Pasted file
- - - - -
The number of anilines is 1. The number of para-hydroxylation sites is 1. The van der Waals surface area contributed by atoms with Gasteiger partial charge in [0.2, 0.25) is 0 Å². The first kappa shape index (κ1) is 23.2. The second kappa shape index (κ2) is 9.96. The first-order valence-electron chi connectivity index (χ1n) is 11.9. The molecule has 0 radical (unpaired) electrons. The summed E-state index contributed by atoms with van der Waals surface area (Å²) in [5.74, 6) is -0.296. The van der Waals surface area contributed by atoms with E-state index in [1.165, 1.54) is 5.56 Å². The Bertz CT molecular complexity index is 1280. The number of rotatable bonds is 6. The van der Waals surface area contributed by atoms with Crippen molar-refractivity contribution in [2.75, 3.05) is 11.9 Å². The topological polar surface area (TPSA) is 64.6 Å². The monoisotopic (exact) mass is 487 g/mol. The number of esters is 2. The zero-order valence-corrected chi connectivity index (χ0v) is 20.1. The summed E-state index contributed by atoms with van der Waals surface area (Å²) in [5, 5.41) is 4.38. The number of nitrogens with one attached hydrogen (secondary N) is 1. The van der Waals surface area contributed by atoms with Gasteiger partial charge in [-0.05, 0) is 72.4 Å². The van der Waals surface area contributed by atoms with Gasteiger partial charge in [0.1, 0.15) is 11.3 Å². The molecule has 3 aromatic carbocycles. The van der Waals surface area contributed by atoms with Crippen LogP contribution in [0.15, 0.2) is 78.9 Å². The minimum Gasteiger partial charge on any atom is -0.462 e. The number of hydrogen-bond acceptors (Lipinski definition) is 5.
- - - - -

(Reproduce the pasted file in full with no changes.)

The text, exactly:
The number of anilines is 1. The number of para-hydroxylation sites is 1. The van der Waals surface area contributed by atoms with Gasteiger partial charge in [0.2, 0.25) is 0 Å². The first kappa shape index (κ1) is 23.2. The second kappa shape index (κ2) is 9.96. The first-order valence-electron chi connectivity index (χ1n) is 11.9. The molecule has 0 radical (unpaired) electrons. The summed E-state index contributed by atoms with van der Waals surface area (Å²) in [5.74, 6) is -0.296. The van der Waals surface area contributed by atoms with E-state index in [1.165, 1.54) is 5.56 Å². The Bertz CT molecular complexity index is 1280. The number of rotatable bonds is 6. The van der Waals surface area contributed by atoms with Crippen molar-refractivity contribution in [2.75, 3.05) is 11.9 Å². The topological polar surface area (TPSA) is 64.6 Å². The monoisotopic (exact) mass is 487 g/mol. The number of esters is 2. The zero-order valence-corrected chi connectivity index (χ0v) is 20.1. The summed E-state index contributed by atoms with van der Waals surface area (Å²) in [5, 5.41) is 4.38. The number of nitrogens with one attached hydrogen (secondary N) is 1. The van der Waals surface area contributed by atoms with Gasteiger partial charge in [-0.05, 0) is 72.4 Å². The van der Waals surface area contributed by atoms with Gasteiger partial charge in [0.1, 0.15) is 11.3 Å². The molecule has 3 aromatic carbocycles. The van der Waals surface area contributed by atoms with Crippen LogP contribution in [0.15, 0.2) is 78.9 Å². The minimum Gasteiger partial charge on any atom is -0.462 e. The number of hydrogen-bond acceptors (Lipinski definition) is 5.